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Published on January 1, 2006

Novel Composite Materials Consisting of Interpenetrating Polymer Networks

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Date Published January 1, 2006

This Report has been authored by:Martin Alm at Nanon A/S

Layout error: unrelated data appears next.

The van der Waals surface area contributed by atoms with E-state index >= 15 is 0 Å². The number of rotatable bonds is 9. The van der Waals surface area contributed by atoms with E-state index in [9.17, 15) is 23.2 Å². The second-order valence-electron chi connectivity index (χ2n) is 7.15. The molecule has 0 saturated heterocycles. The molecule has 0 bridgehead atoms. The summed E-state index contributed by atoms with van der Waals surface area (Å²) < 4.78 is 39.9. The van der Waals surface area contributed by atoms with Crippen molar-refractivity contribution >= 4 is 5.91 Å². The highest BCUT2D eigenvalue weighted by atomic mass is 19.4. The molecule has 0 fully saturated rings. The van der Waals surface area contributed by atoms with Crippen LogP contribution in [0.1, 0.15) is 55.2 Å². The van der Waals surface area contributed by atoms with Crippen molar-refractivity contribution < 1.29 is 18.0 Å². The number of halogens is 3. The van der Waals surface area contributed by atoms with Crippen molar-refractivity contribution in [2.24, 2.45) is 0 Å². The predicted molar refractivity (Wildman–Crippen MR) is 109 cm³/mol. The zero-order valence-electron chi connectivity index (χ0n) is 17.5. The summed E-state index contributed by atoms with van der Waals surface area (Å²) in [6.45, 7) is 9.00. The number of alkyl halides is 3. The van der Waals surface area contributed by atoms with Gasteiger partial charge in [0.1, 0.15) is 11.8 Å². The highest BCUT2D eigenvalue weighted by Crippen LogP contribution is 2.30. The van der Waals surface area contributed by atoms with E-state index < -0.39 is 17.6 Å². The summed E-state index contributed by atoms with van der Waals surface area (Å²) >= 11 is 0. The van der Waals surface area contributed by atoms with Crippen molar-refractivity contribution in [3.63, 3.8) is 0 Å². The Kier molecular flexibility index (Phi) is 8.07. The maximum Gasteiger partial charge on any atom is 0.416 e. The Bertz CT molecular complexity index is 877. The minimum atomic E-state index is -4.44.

Silicone rubber has been used in a variety of fields such as medical instruments and implants, building mateials, electric and electronic parts and automotive parts due to its unique properties which include physiological inertness, durability, good thermal and chemical resistance and a high flexibility due to its low Tg. However, not all of silicone rubber's properties are desirable for every application. For instance, its low surface free energy makes it complicated to paint on/coat silicone rubber. Its low surface free energy, meaning a hydrophobic surface, also makes it unsuitable/unpleasant as an eyewear/contact lens material. During the last decades, extensive efforts have been given to the development of silicone hydrogel contact lenses--a soft contact lens type with high oxygen-permeability as well as hydrophilic properties. This paper states the approach to produce an interpenetrating polymer network (IPN). In this approach, cross-linked silicone is swollen with a mixture of hydrophilic monomer and liquid or supercritical carbon dioxide (scCO2), whereupon the monomer is polymerized and cross-linked. An IPN can be understood as a composite material in which the properties of the individual materials are combined. The silicone network will ensure a high oxygen-permeability, whereas the polymer network will ensure the hydrophilic properties. 
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